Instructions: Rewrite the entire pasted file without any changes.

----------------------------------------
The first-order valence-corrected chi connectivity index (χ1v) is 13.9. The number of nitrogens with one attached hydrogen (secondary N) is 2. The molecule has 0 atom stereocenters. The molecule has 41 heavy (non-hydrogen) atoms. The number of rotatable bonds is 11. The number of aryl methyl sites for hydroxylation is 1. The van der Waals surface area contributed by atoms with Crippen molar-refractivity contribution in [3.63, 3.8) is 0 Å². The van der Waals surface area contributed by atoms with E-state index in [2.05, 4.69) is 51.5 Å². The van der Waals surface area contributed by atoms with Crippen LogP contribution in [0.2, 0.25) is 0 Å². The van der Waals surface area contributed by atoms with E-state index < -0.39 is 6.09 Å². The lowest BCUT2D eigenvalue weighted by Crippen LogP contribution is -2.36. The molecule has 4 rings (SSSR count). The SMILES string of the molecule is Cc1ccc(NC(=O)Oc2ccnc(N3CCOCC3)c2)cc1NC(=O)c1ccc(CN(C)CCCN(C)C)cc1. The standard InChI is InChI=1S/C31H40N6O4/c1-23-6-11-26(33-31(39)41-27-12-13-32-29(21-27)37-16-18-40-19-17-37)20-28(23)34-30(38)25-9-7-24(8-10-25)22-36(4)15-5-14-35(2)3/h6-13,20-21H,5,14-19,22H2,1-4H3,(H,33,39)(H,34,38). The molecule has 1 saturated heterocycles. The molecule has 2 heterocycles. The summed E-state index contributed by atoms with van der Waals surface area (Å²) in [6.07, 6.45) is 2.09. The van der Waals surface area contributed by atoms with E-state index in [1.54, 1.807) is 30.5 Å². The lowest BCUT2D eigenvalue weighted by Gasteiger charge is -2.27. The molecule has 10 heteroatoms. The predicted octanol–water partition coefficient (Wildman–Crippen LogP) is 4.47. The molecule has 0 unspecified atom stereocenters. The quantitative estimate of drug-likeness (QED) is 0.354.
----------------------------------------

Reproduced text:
The first-order valence-corrected chi connectivity index (χ1v) is 13.9. The number of nitrogens with one attached hydrogen (secondary N) is 2. The molecule has 0 atom stereocenters. The molecule has 41 heavy (non-hydrogen) atoms. The number of rotatable bonds is 11. The number of aryl methyl sites for hydroxylation is 1. The van der Waals surface area contributed by atoms with Crippen molar-refractivity contribution in [3.63, 3.8) is 0 Å². The van der Waals surface area contributed by atoms with E-state index in [2.05, 4.69) is 51.5 Å². The van der Waals surface area contributed by atoms with Crippen LogP contribution in [0.2, 0.25) is 0 Å². The van der Waals surface area contributed by atoms with E-state index < -0.39 is 6.09 Å². The lowest BCUT2D eigenvalue weighted by Crippen LogP contribution is -2.36. The molecule has 4 rings (SSSR count). The SMILES string of the molecule is Cc1ccc(NC(=O)Oc2ccnc(N3CCOCC3)c2)cc1NC(=O)c1ccc(CN(C)CCCN(C)C)cc1. The standard InChI is InChI=1S/C31H40N6O4/c1-23-6-11-26(33-31(39)41-27-12-13-32-29(21-27)37-16-18-40-19-17-37)20-28(23)34-30(38)25-9-7-24(8-10-25)22-36(4)15-5-14-35(2)3/h6-13,20-21H,5,14-19,22H2,1-4H3,(H,33,39)(H,34,38). The molecule has 1 saturated heterocycles. The molecule has 2 heterocycles. The summed E-state index contributed by atoms with van der Waals surface area (Å²) in [6.07, 6.45) is 2.09. The van der Waals surface area contributed by atoms with E-state index in [1.54, 1.807) is 30.5 Å². The lowest BCUT2D eigenvalue weighted by Gasteiger charge is -2.27. The molecule has 10 heteroatoms. The predicted octanol–water partition coefficient (Wildman–Crippen LogP) is 4.47. The molecule has 0 unspecified atom stereocenters. The quantitative estimate of drug-likeness (QED) is 0.354.